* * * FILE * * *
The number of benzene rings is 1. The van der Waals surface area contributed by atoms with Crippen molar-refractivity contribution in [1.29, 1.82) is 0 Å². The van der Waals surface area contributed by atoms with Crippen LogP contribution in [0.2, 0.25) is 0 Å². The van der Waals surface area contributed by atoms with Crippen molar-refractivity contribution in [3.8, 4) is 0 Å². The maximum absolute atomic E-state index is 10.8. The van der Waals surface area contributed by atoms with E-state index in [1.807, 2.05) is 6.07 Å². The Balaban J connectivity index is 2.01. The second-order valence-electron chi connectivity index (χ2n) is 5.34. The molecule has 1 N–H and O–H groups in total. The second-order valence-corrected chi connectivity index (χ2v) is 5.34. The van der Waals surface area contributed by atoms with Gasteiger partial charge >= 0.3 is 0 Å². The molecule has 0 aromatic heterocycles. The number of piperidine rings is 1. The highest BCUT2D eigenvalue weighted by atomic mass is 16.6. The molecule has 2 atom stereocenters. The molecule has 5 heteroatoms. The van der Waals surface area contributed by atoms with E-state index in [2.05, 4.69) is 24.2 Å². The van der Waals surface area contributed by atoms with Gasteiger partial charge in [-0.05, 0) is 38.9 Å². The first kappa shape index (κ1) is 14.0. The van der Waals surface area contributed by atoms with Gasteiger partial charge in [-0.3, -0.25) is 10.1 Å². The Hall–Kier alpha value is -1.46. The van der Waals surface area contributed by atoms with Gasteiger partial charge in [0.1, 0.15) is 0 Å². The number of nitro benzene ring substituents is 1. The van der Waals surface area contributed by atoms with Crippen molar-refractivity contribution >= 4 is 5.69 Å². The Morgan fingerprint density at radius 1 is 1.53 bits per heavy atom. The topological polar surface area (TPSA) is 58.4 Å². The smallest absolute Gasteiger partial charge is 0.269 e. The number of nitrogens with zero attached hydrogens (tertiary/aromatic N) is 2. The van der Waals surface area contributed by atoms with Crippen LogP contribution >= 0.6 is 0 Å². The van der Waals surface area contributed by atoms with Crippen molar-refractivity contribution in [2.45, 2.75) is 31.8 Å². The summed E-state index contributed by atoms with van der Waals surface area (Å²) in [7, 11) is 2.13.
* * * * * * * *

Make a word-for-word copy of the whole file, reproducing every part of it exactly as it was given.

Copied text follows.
The number of benzene rings is 1. The van der Waals surface area contributed by atoms with Crippen molar-refractivity contribution in [1.29, 1.82) is 0 Å². The van der Waals surface area contributed by atoms with Crippen LogP contribution in [0.2, 0.25) is 0 Å². The van der Waals surface area contributed by atoms with Crippen molar-refractivity contribution in [3.8, 4) is 0 Å². The maximum absolute atomic E-state index is 10.8. The van der Waals surface area contributed by atoms with E-state index in [1.807, 2.05) is 6.07 Å². The Balaban J connectivity index is 2.01. The second-order valence-electron chi connectivity index (χ2n) is 5.34. The molecule has 1 N–H and O–H groups in total. The second-order valence-corrected chi connectivity index (χ2v) is 5.34. The van der Waals surface area contributed by atoms with Gasteiger partial charge >= 0.3 is 0 Å². The molecule has 0 aromatic heterocycles. The number of piperidine rings is 1. The highest BCUT2D eigenvalue weighted by atomic mass is 16.6. The molecule has 2 atom stereocenters. The molecule has 5 heteroatoms. The van der Waals surface area contributed by atoms with E-state index in [2.05, 4.69) is 24.2 Å². The van der Waals surface area contributed by atoms with Gasteiger partial charge in [-0.05, 0) is 38.9 Å². The first kappa shape index (κ1) is 14.0. The van der Waals surface area contributed by atoms with Gasteiger partial charge in [-0.3, -0.25) is 10.1 Å². The Hall–Kier alpha value is -1.46. The van der Waals surface area contributed by atoms with Gasteiger partial charge in [0.1, 0.15) is 0 Å². The number of nitro benzene ring substituents is 1. The van der Waals surface area contributed by atoms with Crippen molar-refractivity contribution >= 4 is 5.69 Å². The Morgan fingerprint density at radius 1 is 1.53 bits per heavy atom. The topological polar surface area (TPSA) is 58.4 Å². The smallest absolute Gasteiger partial charge is 0.269 e. The number of nitrogens with zero attached hydrogens (tertiary/aromatic N) is 2. The van der Waals surface area contributed by atoms with Crippen LogP contribution >= 0.6 is 0 Å². The van der Waals surface area contributed by atoms with Crippen molar-refractivity contribution in [2.45, 2.75) is 31.8 Å². The summed E-state index contributed by atoms with van der Waals surface area (Å²) in [7, 11) is 2.13.